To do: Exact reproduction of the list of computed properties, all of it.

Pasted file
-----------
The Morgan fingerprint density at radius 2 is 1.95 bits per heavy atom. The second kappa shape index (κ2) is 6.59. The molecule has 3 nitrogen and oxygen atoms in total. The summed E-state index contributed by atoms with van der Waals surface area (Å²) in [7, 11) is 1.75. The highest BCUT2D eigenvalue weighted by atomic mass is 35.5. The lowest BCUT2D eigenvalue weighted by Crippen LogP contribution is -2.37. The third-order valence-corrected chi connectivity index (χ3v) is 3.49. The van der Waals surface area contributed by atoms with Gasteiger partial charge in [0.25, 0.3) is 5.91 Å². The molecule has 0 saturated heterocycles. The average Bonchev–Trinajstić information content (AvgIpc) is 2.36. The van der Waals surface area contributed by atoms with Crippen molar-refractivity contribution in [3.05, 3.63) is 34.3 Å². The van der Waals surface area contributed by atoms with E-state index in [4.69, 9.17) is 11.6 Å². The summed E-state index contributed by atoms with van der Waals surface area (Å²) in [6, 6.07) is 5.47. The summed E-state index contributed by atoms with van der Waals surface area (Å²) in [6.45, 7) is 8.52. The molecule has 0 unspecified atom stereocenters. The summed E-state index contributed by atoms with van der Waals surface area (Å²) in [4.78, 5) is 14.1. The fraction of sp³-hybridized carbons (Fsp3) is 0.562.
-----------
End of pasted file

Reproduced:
The Morgan fingerprint density at radius 2 is 1.95 bits per heavy atom. The second kappa shape index (κ2) is 6.59. The molecule has 3 nitrogen and oxygen atoms in total. The summed E-state index contributed by atoms with van der Waals surface area (Å²) in [7, 11) is 1.75. The highest BCUT2D eigenvalue weighted by atomic mass is 35.5. The lowest BCUT2D eigenvalue weighted by Crippen LogP contribution is -2.37. The third-order valence-corrected chi connectivity index (χ3v) is 3.49. The van der Waals surface area contributed by atoms with Gasteiger partial charge in [0.25, 0.3) is 5.91 Å². The molecule has 0 saturated heterocycles. The average Bonchev–Trinajstić information content (AvgIpc) is 2.36. The van der Waals surface area contributed by atoms with Crippen molar-refractivity contribution in [3.05, 3.63) is 34.3 Å². The van der Waals surface area contributed by atoms with E-state index in [4.69, 9.17) is 11.6 Å². The summed E-state index contributed by atoms with van der Waals surface area (Å²) in [6, 6.07) is 5.47. The summed E-state index contributed by atoms with van der Waals surface area (Å²) in [6.45, 7) is 8.52. The molecule has 0 unspecified atom stereocenters. The summed E-state index contributed by atoms with van der Waals surface area (Å²) in [4.78, 5) is 14.1. The fraction of sp³-hybridized carbons (Fsp3) is 0.562.